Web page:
Down to the water

A story of exploration from a few weeks ago.

He hasn’t always been brave.

When you’re raising a little boy, an extra bit of caution isn’t the worst problem for him to have. His natural prudence has saved us the emergency room visits and household damage other parents of wilder ones talk about. Still, there are times where his hesitancy can be frustrating, times I want to nudge him further out into the world. 

It was sunny, the first sunny day in weeks and the first to be shirtsleeves-warm in even longer. We chatted with a neighbor in their backyard as the kids played further down, where a long gentle hill slopes toward a small stream. The neighbor’s baby giggled with delight next to us, we I marveled at how when we moved into this house several years ago our kids were this small, not the full-fledged people obsessed with Star Wars and Frozen and Legos they are today.

They grow up quick, we said, as that’s always the thing you say.

The children soon tore up the hill in delight, bearing an unexpected and momentous find: a beach ball from last summer, dirtied by the long winter but remarkably still inflated. They batted it around a bit before engaging in the kind of scientific experimentation 4-year-olds must: what would happen if we rolled this down the slide? 

Before I could offer any predictions on how that might go, the ball bounced down the long hill, skipped into the stream, and drifted quickly out of view. He was despondent, even though the ball had only been discovered a few minutes prior. We lost it. I offered half-hearted consolation, with the experience of knowing it would be soon forgotten and we could move onto the next delight or crisis or combination thereof. The kids wandered back down the hill, gathering sticks and rocks while we resumed chatting up above. 

It wasn’t long before I heard his voice shout from the edge of a small wooded patch that marks the end of the yard. “We found the ball! Come on! It’s down the river!” I excused myself, and headed down to where he’d disappeared into the trees. It’s hardly a wilderness, but to a suburban-reared preschooler, it could pass — a hundred yards of trees and brush before popping out into a grassy field behind another neighborhood. He was already well ahead of me, and my normal parenting instincts were to tell him to stop, let it go, don’t worry about it. I couldn’t, though. There was a determination I’d never heard in his voice, a resolve to recover the wayward beach ball as though it were the most important mission he’d ever undertaken. 

I scrambled over fallen branches and brambles to where he’d arrived, at a bend in the creek where the ball had lodged after rolling away from us. We devised a plan to lift it out with a couple long branches that I tasked him with finding, and before long we were returning triumphant to the yard, bearing the recovered ball and a few scratches for our efforts. He beamed like I’ve never seen, a little boy with one of his first tastes of being truly big, of stepping beyond his parents’ grasp and into uncharted territory, of braving an environment that surely felt to him like reaching the edge of the earth. The beach ball was returned to its rightful home under the neighbors’ deck, and we parted ways for the kids’ lunchtimes.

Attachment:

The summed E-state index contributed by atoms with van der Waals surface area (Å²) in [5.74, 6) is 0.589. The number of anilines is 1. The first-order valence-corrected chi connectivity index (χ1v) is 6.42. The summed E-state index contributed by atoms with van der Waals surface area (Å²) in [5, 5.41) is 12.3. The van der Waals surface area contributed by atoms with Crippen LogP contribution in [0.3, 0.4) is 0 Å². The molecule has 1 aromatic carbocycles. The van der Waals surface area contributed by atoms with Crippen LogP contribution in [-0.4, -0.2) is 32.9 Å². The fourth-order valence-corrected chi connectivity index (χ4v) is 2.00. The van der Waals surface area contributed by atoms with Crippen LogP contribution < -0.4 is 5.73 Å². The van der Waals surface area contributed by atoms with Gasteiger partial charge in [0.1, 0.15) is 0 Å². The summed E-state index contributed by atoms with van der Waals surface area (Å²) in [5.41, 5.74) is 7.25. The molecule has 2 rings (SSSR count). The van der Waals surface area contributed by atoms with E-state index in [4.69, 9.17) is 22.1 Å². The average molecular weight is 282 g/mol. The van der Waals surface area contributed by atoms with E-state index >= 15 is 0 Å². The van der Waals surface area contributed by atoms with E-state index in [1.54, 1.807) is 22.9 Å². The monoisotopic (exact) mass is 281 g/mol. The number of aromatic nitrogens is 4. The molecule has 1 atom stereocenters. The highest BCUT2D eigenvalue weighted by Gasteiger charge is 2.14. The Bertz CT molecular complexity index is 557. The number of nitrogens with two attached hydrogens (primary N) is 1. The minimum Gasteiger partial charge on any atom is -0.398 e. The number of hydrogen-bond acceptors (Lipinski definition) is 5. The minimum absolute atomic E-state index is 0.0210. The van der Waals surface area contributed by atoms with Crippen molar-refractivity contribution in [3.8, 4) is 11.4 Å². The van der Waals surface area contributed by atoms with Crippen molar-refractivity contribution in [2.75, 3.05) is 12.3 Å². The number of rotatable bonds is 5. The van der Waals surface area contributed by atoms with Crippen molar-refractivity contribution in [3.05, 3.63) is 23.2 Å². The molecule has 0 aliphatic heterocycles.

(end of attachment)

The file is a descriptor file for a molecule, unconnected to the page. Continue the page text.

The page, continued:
“Where do you think the ball would have gone if we didn’t get it?”, he asked at home before bed later that night. I pulled out my phone and opened the map, showing him the blue dot that represented us and the tiny blue squiggle that marked out the meandering of this barely-noticeable creek. We traced its path through nearby subdivisions, rolling downhill and under roads we ride on every day. We took note where it joined a larger creek, and then where it emptied into the Ohio River. There’s the bridge we take when we go to see your cousins, and there’s the waterfalls we took you to that one time. I zoomed out. If we let that ball keep going, I told him, it would’ve passed through all of these states, remember those from your puzzle? Kentucky and Indiana, then Illinois. It joins a bigger river, and then past Missouri, Tennessee, Arkansas — remember, Daddy went there for work a few times? — Mississippi and Louisiana, and then out into the Gulf of Mexico, where it meets the Atlantic Ocean and all the continents from your globe.

He stared in awe, seeing all the places we’d discussed join up on the hypothetical (and perhaps hyperbolic) path of this would-be world-traveling beach ball. I’m proud of you for being brave today, I told him. He smiled the way he only does when he’s really proud of himself. I kissed him on the forehead and asked him not to stay up reading too late, as I knew he would regardless. We had a big day today, and tomorrow can be a big day too if we rest. He asked me to leave his map book in bed with him — a big illustrated atlas we got him last year, one that describes magical places in the world, ones that must seem no more real or fake to him than the Star Wars planets or Disney kingdoms in their shows. He flipped through the book, and I left his lamp on, knowing he’d fall asleep with the book open.

It’s a big world, full of people and places beyond what you know today, I wanted to tell him. Someday I hope to show you all of it. There will be times where it seems like the world is out of reach. For now, understand that that first step out of our door, out of our yard, out of our neighborhood is a step closer to it all.

It’s all connected, and we’re all in this together. We just have to be brave.

“You were brave today, buddy. Good night.”

Scott Hines (@actioncookbook)